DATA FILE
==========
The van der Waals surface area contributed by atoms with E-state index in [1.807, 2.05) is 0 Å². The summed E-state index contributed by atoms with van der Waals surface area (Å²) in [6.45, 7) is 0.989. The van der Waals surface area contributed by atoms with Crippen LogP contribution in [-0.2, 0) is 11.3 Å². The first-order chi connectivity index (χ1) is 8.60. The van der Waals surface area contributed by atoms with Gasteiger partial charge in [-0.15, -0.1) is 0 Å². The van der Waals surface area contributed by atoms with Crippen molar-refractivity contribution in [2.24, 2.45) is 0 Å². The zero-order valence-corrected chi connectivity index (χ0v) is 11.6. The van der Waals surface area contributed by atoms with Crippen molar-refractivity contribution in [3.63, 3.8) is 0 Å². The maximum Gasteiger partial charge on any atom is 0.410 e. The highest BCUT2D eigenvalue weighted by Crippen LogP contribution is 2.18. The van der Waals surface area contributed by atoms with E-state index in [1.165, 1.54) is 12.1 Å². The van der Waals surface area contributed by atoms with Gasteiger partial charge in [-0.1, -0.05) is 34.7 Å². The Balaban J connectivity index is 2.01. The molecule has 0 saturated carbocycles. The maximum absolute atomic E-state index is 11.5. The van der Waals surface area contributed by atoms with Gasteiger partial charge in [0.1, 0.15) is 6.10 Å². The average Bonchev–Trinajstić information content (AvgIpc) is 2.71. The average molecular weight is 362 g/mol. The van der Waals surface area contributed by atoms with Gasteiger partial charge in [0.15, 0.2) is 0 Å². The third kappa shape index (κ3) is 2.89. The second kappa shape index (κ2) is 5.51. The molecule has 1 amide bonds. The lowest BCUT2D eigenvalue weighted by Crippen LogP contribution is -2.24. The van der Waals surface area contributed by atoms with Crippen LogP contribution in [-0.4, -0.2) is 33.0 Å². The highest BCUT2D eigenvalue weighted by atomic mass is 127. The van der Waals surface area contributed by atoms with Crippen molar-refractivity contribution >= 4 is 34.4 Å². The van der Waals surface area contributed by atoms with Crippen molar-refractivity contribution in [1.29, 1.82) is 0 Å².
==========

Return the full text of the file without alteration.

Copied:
The van der Waals surface area contributed by atoms with E-state index in [1.807, 2.05) is 0 Å². The summed E-state index contributed by atoms with van der Waals surface area (Å²) in [6.45, 7) is 0.989. The van der Waals surface area contributed by atoms with Crippen LogP contribution in [-0.2, 0) is 11.3 Å². The first-order chi connectivity index (χ1) is 8.60. The van der Waals surface area contributed by atoms with Gasteiger partial charge in [-0.15, -0.1) is 0 Å². The van der Waals surface area contributed by atoms with Crippen molar-refractivity contribution in [2.24, 2.45) is 0 Å². The zero-order valence-corrected chi connectivity index (χ0v) is 11.6. The van der Waals surface area contributed by atoms with Crippen molar-refractivity contribution in [3.63, 3.8) is 0 Å². The maximum Gasteiger partial charge on any atom is 0.410 e. The highest BCUT2D eigenvalue weighted by Crippen LogP contribution is 2.18. The van der Waals surface area contributed by atoms with E-state index in [1.165, 1.54) is 12.1 Å². The van der Waals surface area contributed by atoms with Gasteiger partial charge in [-0.1, -0.05) is 34.7 Å². The Balaban J connectivity index is 2.01. The molecule has 0 saturated carbocycles. The maximum absolute atomic E-state index is 11.5. The van der Waals surface area contributed by atoms with Gasteiger partial charge in [0.1, 0.15) is 6.10 Å². The average Bonchev–Trinajstić information content (AvgIpc) is 2.71. The average molecular weight is 362 g/mol. The van der Waals surface area contributed by atoms with Gasteiger partial charge in [0.15, 0.2) is 0 Å². The third kappa shape index (κ3) is 2.89. The second kappa shape index (κ2) is 5.51. The molecule has 1 amide bonds. The lowest BCUT2D eigenvalue weighted by Crippen LogP contribution is -2.24. The van der Waals surface area contributed by atoms with Crippen LogP contribution in [-0.4, -0.2) is 33.0 Å². The highest BCUT2D eigenvalue weighted by atomic mass is 127. The van der Waals surface area contributed by atoms with Crippen molar-refractivity contribution >= 4 is 34.4 Å². The van der Waals surface area contributed by atoms with Crippen molar-refractivity contribution in [1.29, 1.82) is 0 Å².